This is one of my primary reasons for harping on what may seem like an unimportant nuance to many that what one does during an intervention to support the COIN efforts of some partner is not COIN, but is FID. If I think I'm doing the same mission as the Host Nation, it is a pretty easy transition to forgeting whose war it is and getting into inappropriate roles that may be more effective in the short term, but that are incredibly damaging to achieving the longer term effects of a legitimate, competent security force supporting a government dedicated to the service of its entire populace.

    Instead, we end up enabling poor governance, which makes the conditions of insurgency worse, and then in turn demands we poor in more and more resouces and units to deal with the growing insurgency.

    in FID, less is more. If you make it big, it will get big. COIN tactics derived from colonial efforts didn't much worry about this. Stripping off that colonial perspective and allowing the host nation to sink or swim is hard.

    Besides, sometimes the insurgent is right and the government is wrong; when we force a victory by the wrong side we may serve our interests in the near term, but the long term costs of such forced solutions selected, shaped, and executed by outsiders are coming at a growing cost in the current info tech environment.
    Robert C. Jones
    Intellectus Supra Scientia
    (Understanding is more important than Knowledge)

    "The modern COIN mindset is when one arrogantly goes to some foreign land and attempts to make those who live there a lesser version of one's self. The FID mindset is when one humbly goes to some foreign land and seeks first to understand, and then to help in some small way for those who live there to be the best version of their own self." Colonel Robert C. Jones, US Army Special Forces (Retired)

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    Council Member carl's Avatar
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    Quote Originally Posted by Bob's World View Post
    Besides, sometimes the insurgent is right and the government is wrong; when we force a victory by the wrong side we may serve our interests in the near term, but the long term costs of such forced solutions selected, shaped, and executed by outsiders are coming at a growing cost in the current info tech environment.
    Is this one of those times where the insurgent is right and the government wrong?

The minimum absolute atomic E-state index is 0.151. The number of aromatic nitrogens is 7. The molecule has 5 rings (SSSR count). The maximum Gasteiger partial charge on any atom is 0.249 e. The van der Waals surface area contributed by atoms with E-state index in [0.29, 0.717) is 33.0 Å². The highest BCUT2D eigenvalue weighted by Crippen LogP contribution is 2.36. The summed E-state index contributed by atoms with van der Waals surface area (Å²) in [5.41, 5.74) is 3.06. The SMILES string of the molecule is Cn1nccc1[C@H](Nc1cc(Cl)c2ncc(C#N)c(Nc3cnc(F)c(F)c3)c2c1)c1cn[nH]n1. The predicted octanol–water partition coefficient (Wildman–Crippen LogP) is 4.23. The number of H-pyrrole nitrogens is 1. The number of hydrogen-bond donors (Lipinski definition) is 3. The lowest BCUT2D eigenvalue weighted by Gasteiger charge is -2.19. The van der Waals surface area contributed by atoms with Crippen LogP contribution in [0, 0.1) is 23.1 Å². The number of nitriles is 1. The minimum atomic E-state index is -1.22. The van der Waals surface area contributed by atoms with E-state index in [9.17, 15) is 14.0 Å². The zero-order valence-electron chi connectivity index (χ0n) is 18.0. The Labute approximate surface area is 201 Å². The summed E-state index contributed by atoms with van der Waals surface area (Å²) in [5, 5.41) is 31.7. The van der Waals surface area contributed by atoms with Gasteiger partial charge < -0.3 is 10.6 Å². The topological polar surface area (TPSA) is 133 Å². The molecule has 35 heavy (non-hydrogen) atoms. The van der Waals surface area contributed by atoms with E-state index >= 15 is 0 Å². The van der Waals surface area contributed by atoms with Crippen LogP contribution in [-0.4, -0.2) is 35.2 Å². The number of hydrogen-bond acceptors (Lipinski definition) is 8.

"We fight, get beat, rise, and fight again." Gen. Nathanael Greene

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    Council Member Ken White's Avatar
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    Default What Bill and Bob said...

    The answer to the 'why' is all too often simply a combination of ego and careerism.

    It needs to be forcefully halted and that has to come from the top. Good luck with that...

    Like Bob's guy said -- "...it's their war."

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    Ken:

    I believe what you referenced as "careerism" is actually a structural and organizational problem inherent in major deployments.

    One soldiers are on the line, and measurables are attached, on many levels, to the responsibilities to perform, accomplish, effect something, then the whole concept of "their war" goes out the window.

    That core question of "strategic patience" runs contra to short tours and management by objectives.

    Personally, I think it requires a huge amount of leadership skills (from the top) to avoid the inevitable---Bob has troops one the ground who are at risk, the risk continues until "X" is accomplished, Bob becomes "responsible" for "X."

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    Council Member Bob's World's Avatar
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    Default "right" and "wrong" is complicated

    Quote Originally Posted by carl View Post
    Is this one of those times where the insurgent is right and the government wrong?
    Carl,

    We can agree that neither of us want to live in a Taliban-governed Afghanistan; but if I were a Pashtun I sure as hell would not want to live in a Northern Alliance-governed Afghanistan either.

    We have, by our very presence and nature of our engagement, enabled Karzai and the Northern Alliance guys to be much more self-serving than if we had let them sort it out for themselves. There is no way they could have produced the current constitution with it's codified exclusion of anyone seen as contrary by Karzai is a deathknell for there ever being any kind of stability, as half of the populace not represented by the Northern Alliance has absolutely no alternative but to conduct illegal challenges to the current regime or live in powerless poverty.